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The Violence of Empire: Amazon's Jack Ryan

December 27, 2018

 

Jack Ryan is meant to be a rousing tale of daring spies set against a devious terrorist mastermind.  It's not.  Jack Ryan is a dismal slog through the guts of the American Empire.  Its protagonist (Jack Ryan) is meant to be a square-jawed American hero: the ex-marine with a Ph.D. in economics, a stockbroker turned CIA analyst, tall and white and handsome.  But over the course of the series, we watch as Jack saunters his way from disaster to disaster, the bodies of other people piling up around him.

I won't recap the whole series; instead I want to focus on a few revealing moments.

In episode 1, Jack hoodwinks a colleague into going off book.  When it looks like it's about to blow up in his face, he throws her under the bus — until it turns out that he's stumbled onto a big win, at which point he never mentions her name again.

In episode 3, Jack insists on tailing a fleeing suspect by drone, rather than apprehending him immediately.  The French police worry that they'll lose him in the storm — but Jack insists.  They promptly lose him in the storm.  In the mad scramble to find him again, a gunfight breaks out, killing two French police and the suspect.  No intelligence is gained.

Obviously nobody points out that Jack's risk-taking just led to a monumental cockup. 
But this is normal.  Jack Ryan's meteoric rise through the Agency is powered by a simple fact: for a man like him, risk has no downsides.  If a gamble pays off, he is rewarded for his brilliant insight.  If it all goes tits-up, it's always someone else who pays the price.  For men like Jack, it's always heads he wins, tails someone else loses.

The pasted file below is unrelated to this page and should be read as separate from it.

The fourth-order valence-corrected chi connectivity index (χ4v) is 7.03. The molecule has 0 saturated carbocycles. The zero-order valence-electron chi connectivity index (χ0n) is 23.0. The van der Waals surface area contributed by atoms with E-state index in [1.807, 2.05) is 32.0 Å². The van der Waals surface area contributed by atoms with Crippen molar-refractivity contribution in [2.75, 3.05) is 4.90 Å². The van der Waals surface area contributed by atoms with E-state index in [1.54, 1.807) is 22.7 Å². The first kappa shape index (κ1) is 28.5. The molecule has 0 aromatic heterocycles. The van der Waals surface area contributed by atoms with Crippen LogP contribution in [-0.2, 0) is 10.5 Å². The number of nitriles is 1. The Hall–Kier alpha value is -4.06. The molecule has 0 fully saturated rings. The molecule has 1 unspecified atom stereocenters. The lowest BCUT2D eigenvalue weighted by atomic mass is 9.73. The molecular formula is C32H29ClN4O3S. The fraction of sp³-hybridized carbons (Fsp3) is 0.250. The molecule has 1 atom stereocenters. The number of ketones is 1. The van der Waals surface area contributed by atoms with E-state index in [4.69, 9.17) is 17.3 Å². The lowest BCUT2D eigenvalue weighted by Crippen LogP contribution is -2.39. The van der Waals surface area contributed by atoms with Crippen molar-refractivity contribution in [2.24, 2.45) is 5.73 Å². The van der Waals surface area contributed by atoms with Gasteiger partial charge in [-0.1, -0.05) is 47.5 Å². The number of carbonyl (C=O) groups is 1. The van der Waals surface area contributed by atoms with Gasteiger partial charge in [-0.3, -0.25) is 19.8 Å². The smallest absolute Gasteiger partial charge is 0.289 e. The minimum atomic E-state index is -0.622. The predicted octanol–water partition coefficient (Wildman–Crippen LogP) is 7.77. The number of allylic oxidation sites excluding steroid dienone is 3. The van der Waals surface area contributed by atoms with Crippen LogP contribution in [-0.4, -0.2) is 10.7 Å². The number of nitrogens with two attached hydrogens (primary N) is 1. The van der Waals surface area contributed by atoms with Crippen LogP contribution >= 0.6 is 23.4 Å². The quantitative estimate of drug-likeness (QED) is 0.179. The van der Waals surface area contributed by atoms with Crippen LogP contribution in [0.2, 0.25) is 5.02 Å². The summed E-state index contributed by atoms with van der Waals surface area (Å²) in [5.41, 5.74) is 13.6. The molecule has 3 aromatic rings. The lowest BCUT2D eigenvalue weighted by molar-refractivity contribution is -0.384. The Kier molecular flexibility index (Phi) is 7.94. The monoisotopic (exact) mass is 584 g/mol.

So when Jack yells an idea out in a crowded meeting (episode 5), it's not because he knows he's right.  It's because he knows he can get away with that shit.  (he is interrupting the literal secretary of defense, btw.)  Jack is obviously working this system!  Consider the scene in episode 7, where his colleague Tarek wants in on an important meeting
that Tarek has provided critical intel for.  Jack simply physically outmaneuvers him, leaving the door literally (and metaphorically) shutting in his face.

Which is all to say: in
Jack Ryan we can see a metaphor for my country's endless wars.

Leftists occasionally frame America's wars as resource grabs — "No Blood For Oil!"  In truth, the American government never extracted so much as a barrel from Iraq.  Why would we?  Compared to the 2.4 trillion we spent there, any "spoils" from oil are chump change.  A river of money flowed through Iraq, transferred from the American taxpayer to the American corporation.

We can illustrate this with some background events in Jack Ryan.

Remember that black site in Yemen from episode 1?  The one Jack passes through, where they're literally buying corpses from the locals?  The purpose of that base is not to pump oil out of the ground.  The purpose of that base is to pump money out of your city and into the bloated coffers of Blackwater, Halliburton, Radeon, even fucking Aramark.  And the fuel that drives this pump is death.  The blood and bodies of brown-skinned men and women are what these places use to justify their existence — quite literally.  Those corpses they're buying?  They're proof of missions accomplished.

Of course, the base gets attacked and blown up.  For the dead, this is a bad outcome.  For a military contractor, it's all upside.  If we're winning, that's a sign their products are working!  If we're losing, well, Uncle Sam had better start buying more missiles ($115k a pop for a Hellfire — $1.4 million for a Tomahawk).  Either way: profit.

This is the violence of empire: a vast and creaky machine, grinding up foreign bodies, lives, entire nations, creating the problems it's meant to solve, draping men like Jack Ryan in honor and men like Erik Prince in bloody lucre.

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